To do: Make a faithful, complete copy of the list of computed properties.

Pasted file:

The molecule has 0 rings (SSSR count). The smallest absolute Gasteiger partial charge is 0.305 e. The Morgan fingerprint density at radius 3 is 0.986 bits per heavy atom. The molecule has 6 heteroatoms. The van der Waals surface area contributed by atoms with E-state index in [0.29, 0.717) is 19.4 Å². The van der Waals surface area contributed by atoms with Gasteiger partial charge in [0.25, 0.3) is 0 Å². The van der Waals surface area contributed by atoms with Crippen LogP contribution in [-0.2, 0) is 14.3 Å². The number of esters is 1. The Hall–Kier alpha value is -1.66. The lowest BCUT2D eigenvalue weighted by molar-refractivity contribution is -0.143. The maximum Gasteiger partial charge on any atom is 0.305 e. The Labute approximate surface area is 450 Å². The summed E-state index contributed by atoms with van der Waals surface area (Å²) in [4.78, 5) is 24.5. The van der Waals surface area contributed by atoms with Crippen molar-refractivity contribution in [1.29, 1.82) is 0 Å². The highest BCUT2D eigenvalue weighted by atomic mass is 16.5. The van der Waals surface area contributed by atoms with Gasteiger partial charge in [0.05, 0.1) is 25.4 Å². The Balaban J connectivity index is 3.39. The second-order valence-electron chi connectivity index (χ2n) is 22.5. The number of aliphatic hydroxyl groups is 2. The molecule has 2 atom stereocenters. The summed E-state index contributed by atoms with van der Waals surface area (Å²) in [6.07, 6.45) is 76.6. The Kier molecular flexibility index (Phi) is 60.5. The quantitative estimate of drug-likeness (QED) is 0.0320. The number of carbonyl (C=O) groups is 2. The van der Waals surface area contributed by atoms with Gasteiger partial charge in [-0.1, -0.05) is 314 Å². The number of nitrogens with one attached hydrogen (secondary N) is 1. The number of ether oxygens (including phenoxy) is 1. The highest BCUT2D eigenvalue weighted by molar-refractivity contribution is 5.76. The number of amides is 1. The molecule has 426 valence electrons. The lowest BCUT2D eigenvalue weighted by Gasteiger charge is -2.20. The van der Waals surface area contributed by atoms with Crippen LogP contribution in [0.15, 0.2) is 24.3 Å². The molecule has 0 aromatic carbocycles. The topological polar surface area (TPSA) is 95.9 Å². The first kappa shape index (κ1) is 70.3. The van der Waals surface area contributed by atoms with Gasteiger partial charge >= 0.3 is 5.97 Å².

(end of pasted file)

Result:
The molecule has 0 rings (SSSR count). The smallest absolute Gasteiger partial charge is 0.305 e. The Morgan fingerprint density at radius 3 is 0.986 bits per heavy atom. The molecule has 6 heteroatoms. The van der Waals surface area contributed by atoms with E-state index in [0.29, 0.717) is 19.4 Å². The van der Waals surface area contributed by atoms with Gasteiger partial charge in [0.25, 0.3) is 0 Å². The van der Waals surface area contributed by atoms with Crippen LogP contribution in [-0.2, 0) is 14.3 Å². The number of esters is 1. The Hall–Kier alpha value is -1.66. The lowest BCUT2D eigenvalue weighted by molar-refractivity contribution is -0.143. The maximum Gasteiger partial charge on any atom is 0.305 e. The Labute approximate surface area is 450 Å². The summed E-state index contributed by atoms with van der Waals surface area (Å²) in [4.78, 5) is 24.5. The van der Waals surface area contributed by atoms with Crippen molar-refractivity contribution in [1.29, 1.82) is 0 Å². The highest BCUT2D eigenvalue weighted by atomic mass is 16.5. The van der Waals surface area contributed by atoms with Gasteiger partial charge in [0.05, 0.1) is 25.4 Å². The Balaban J connectivity index is 3.39. The second-order valence-electron chi connectivity index (χ2n) is 22.5. The number of aliphatic hydroxyl groups is 2. The molecule has 2 atom stereocenters. The summed E-state index contributed by atoms with van der Waals surface area (Å²) in [6.07, 6.45) is 76.6. The Kier molecular flexibility index (Phi) is 60.5. The quantitative estimate of drug-likeness (QED) is 0.0320. The number of carbonyl (C=O) groups is 2. The van der Waals surface area contributed by atoms with Gasteiger partial charge in [-0.1, -0.05) is 314 Å². The number of nitrogens with one attached hydrogen (secondary N) is 1. The number of ether oxygens (including phenoxy) is 1. The highest BCUT2D eigenvalue weighted by molar-refractivity contribution is 5.76. The number of amides is 1. The molecule has 426 valence electrons. The lowest BCUT2D eigenvalue weighted by Gasteiger charge is -2.20. The van der Waals surface area contributed by atoms with Crippen LogP contribution in [0.15, 0.2) is 24.3 Å². The molecule has 0 aromatic carbocycles. The topological polar surface area (TPSA) is 95.9 Å². The first kappa shape index (κ1) is 70.3. The van der Waals surface area contributed by atoms with Gasteiger partial charge >= 0.3 is 5.97 Å².